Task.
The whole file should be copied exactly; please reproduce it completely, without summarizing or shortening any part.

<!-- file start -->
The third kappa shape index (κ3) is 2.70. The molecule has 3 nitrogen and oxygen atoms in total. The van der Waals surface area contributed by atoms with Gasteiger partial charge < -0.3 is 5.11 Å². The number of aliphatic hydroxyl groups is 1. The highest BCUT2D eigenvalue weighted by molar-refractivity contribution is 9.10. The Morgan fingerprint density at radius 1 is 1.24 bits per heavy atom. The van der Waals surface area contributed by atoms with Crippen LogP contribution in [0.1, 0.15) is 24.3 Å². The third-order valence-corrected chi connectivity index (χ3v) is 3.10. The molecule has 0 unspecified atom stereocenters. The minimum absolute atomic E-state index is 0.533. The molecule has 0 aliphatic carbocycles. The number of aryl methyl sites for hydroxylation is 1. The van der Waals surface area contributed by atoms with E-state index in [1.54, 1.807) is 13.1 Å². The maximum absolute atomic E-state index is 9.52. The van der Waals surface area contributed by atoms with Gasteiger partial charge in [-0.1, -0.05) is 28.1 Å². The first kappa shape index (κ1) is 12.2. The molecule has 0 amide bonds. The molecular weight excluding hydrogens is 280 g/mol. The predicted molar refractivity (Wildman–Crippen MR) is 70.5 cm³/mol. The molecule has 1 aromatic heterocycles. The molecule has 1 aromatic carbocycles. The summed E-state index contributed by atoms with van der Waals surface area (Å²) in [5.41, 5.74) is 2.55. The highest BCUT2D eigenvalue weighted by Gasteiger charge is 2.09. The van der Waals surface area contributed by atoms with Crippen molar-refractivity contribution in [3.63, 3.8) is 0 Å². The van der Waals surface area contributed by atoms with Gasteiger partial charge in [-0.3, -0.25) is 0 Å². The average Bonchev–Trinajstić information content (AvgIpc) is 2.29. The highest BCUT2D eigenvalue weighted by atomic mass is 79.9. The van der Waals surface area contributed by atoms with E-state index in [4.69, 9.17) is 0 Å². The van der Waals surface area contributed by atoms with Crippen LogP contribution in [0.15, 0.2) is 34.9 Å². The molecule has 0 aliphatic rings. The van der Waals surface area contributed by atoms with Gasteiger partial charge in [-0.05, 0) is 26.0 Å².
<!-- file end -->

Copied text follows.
The third kappa shape index (κ3) is 2.70. The molecule has 3 nitrogen and oxygen atoms in total. The van der Waals surface area contributed by atoms with Gasteiger partial charge < -0.3 is 5.11 Å². The number of aliphatic hydroxyl groups is 1. The highest BCUT2D eigenvalue weighted by molar-refractivity contribution is 9.10. The Morgan fingerprint density at radius 1 is 1.24 bits per heavy atom. The van der Waals surface area contributed by atoms with Crippen LogP contribution in [0.1, 0.15) is 24.3 Å². The third-order valence-corrected chi connectivity index (χ3v) is 3.10. The molecule has 0 unspecified atom stereocenters. The minimum absolute atomic E-state index is 0.533. The molecule has 0 aliphatic carbocycles. The number of aryl methyl sites for hydroxylation is 1. The van der Waals surface area contributed by atoms with E-state index in [1.54, 1.807) is 13.1 Å². The maximum absolute atomic E-state index is 9.52. The van der Waals surface area contributed by atoms with Gasteiger partial charge in [-0.1, -0.05) is 28.1 Å². The first kappa shape index (κ1) is 12.2. The molecule has 0 amide bonds. The molecular weight excluding hydrogens is 280 g/mol. The predicted molar refractivity (Wildman–Crippen MR) is 70.5 cm³/mol. The molecule has 1 aromatic heterocycles. The molecule has 1 aromatic carbocycles. The summed E-state index contributed by atoms with van der Waals surface area (Å²) in [5.41, 5.74) is 2.55. The highest BCUT2D eigenvalue weighted by Gasteiger charge is 2.09. The van der Waals surface area contributed by atoms with Crippen molar-refractivity contribution in [3.63, 3.8) is 0 Å². The van der Waals surface area contributed by atoms with Gasteiger partial charge in [-0.3, -0.25) is 0 Å². The average Bonchev–Trinajstić information content (AvgIpc) is 2.29. The highest BCUT2D eigenvalue weighted by atomic mass is 79.9. The van der Waals surface area contributed by atoms with E-state index in [4.69, 9.17) is 0 Å². The van der Waals surface area contributed by atoms with Crippen LogP contribution in [0.15, 0.2) is 34.9 Å². The molecule has 0 aliphatic rings. The van der Waals surface area contributed by atoms with Gasteiger partial charge in [-0.05, 0) is 26.0 Å².